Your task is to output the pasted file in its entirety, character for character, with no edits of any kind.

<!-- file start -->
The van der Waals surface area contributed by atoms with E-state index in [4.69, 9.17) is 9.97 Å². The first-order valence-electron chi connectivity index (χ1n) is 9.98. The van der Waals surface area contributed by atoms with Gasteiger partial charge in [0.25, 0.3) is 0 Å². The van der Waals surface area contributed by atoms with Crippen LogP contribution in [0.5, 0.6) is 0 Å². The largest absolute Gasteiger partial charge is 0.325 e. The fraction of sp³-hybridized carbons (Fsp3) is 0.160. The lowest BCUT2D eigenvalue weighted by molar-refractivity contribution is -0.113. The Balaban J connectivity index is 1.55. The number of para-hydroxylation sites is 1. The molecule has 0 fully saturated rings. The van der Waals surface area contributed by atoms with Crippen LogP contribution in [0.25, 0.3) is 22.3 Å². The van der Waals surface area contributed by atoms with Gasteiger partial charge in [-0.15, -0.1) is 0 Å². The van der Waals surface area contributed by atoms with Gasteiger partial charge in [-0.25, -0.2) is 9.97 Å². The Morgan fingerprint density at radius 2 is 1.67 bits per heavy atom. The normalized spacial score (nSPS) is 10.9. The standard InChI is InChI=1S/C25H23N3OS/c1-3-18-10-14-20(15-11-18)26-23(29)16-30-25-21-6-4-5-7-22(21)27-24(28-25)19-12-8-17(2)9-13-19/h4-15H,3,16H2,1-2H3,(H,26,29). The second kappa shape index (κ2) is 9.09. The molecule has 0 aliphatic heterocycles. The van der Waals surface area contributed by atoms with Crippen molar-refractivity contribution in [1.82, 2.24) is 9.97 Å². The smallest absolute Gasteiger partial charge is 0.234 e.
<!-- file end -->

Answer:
The van der Waals surface area contributed by atoms with E-state index in [4.69, 9.17) is 9.97 Å². The first-order valence-electron chi connectivity index (χ1n) is 9.98. The van der Waals surface area contributed by atoms with Gasteiger partial charge in [0.25, 0.3) is 0 Å². The van der Waals surface area contributed by atoms with Crippen LogP contribution in [0.5, 0.6) is 0 Å². The largest absolute Gasteiger partial charge is 0.325 e. The fraction of sp³-hybridized carbons (Fsp3) is 0.160. The lowest BCUT2D eigenvalue weighted by molar-refractivity contribution is -0.113. The Balaban J connectivity index is 1.55. The number of para-hydroxylation sites is 1. The molecule has 0 fully saturated rings. The van der Waals surface area contributed by atoms with Crippen LogP contribution in [0.25, 0.3) is 22.3 Å². The van der Waals surface area contributed by atoms with Gasteiger partial charge in [-0.15, -0.1) is 0 Å². The van der Waals surface area contributed by atoms with Gasteiger partial charge in [-0.25, -0.2) is 9.97 Å². The Morgan fingerprint density at radius 2 is 1.67 bits per heavy atom. The normalized spacial score (nSPS) is 10.9. The standard InChI is InChI=1S/C25H23N3OS/c1-3-18-10-14-20(15-11-18)26-23(29)16-30-25-21-6-4-5-7-22(21)27-24(28-25)19-12-8-17(2)9-13-19/h4-15H,3,16H2,1-2H3,(H,26,29). The second kappa shape index (κ2) is 9.09. The molecule has 0 aliphatic heterocycles. The van der Waals surface area contributed by atoms with Crippen molar-refractivity contribution in [1.82, 2.24) is 9.97 Å². The smallest absolute Gasteiger partial charge is 0.234 e.